(v) Referring to paragraphs 4, 5, 6 and 7 of the order of the Collector, the S.D.R. argued that the finding of the Collector that "the word 'industrial' cannot be chosen in isolation leaving aside the context involved", is not quite correct. In fact the Collector has not appreciated the context involved fully. Again the observation, "the design of a stapling machine is with reference to its specific job to which it is put to and not on two broad categories as industrial and non-industrial types. It follows, then, any attempt to distinguish them as for exclusive industrial application and for other application will result in a classification which is not logically sound" is also not the correct view of the matter. The literature itself indicates the areas of use of the various stapling machines and the design of the article is a necessary criterion in interpreting its nature. Further the observation of the Collector that the Deputy Collector has observed that the machine is capable of use in the garment industry is incorrect. A reference to the order of the Deputy Collector would show that all that he had said is "I do not deny that these may even be used in garment industry to fix staples ...." (emphasis supplied). All that the Deputy Collector has done is to refer to the possibility of use and not the capability of use in the garment industry. He added that the reference to the spirit of import replenishment being taken into account is hardly a valid justification for interference with the order of the Deputy Collector. The Import Policy is set out in specific terms. There is no need or case for resorting to the perceived intention in licensing.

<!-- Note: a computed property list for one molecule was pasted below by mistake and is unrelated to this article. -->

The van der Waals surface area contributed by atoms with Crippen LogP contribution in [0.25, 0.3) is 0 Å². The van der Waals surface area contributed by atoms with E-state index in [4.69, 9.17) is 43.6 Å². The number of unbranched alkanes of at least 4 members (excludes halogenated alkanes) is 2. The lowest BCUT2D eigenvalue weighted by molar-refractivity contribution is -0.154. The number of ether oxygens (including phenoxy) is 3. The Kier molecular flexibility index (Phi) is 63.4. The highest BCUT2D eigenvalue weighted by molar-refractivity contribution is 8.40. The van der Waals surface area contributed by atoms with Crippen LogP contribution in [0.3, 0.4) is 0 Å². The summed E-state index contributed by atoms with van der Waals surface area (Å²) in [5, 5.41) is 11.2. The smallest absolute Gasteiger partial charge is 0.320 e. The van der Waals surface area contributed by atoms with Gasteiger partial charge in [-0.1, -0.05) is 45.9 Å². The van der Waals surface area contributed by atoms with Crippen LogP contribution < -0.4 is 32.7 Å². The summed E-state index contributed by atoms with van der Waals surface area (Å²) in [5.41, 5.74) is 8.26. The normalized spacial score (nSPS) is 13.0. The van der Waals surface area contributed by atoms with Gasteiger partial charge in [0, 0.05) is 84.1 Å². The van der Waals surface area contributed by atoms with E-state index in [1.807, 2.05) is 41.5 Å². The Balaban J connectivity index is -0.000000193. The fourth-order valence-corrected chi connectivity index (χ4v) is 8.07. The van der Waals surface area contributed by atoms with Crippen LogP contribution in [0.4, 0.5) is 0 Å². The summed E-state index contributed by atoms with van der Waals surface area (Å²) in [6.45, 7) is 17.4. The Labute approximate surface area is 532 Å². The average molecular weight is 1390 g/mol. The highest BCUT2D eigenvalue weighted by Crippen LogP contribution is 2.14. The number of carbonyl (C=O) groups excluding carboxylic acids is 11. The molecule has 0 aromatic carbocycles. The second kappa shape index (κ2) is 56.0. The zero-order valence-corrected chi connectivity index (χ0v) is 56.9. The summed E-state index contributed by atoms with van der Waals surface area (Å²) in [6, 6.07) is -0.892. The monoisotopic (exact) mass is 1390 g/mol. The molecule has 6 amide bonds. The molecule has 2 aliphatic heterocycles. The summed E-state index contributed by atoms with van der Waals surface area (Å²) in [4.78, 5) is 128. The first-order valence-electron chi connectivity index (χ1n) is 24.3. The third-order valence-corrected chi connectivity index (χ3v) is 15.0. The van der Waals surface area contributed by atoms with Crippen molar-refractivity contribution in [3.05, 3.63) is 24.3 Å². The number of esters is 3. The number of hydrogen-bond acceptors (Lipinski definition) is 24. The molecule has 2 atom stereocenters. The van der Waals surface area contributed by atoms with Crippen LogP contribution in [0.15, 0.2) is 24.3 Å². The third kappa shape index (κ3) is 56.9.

(vi) He also referred to the decisions of this Tribunal in Special Bench 'B' in the case of M/s. Kanwar Sewing Machine Co., New Delhi v. Collector of Customs, Bombay 1983 E.L.T. 804 (CEGAT)-wherein the Tribunal has quoted with approval a decision of the Government of India-1982 E.L.T. 540A (GOI). The Tribunal has observed, "The fact that such machines may be used in industrial establishments would not detract from the position that they are basically domestic sewing machines. This view is supported by the Gujarat High Court judgment in the case of Viswa and Co. referred to by Shri Iyer (1967) 17 STC 581 (Guj.)." Applying this principle in the present case, the use of HD-10 stapling machine for purposes of packaging of garments would not change its basic character as an office machine used in offices and for domestic uses.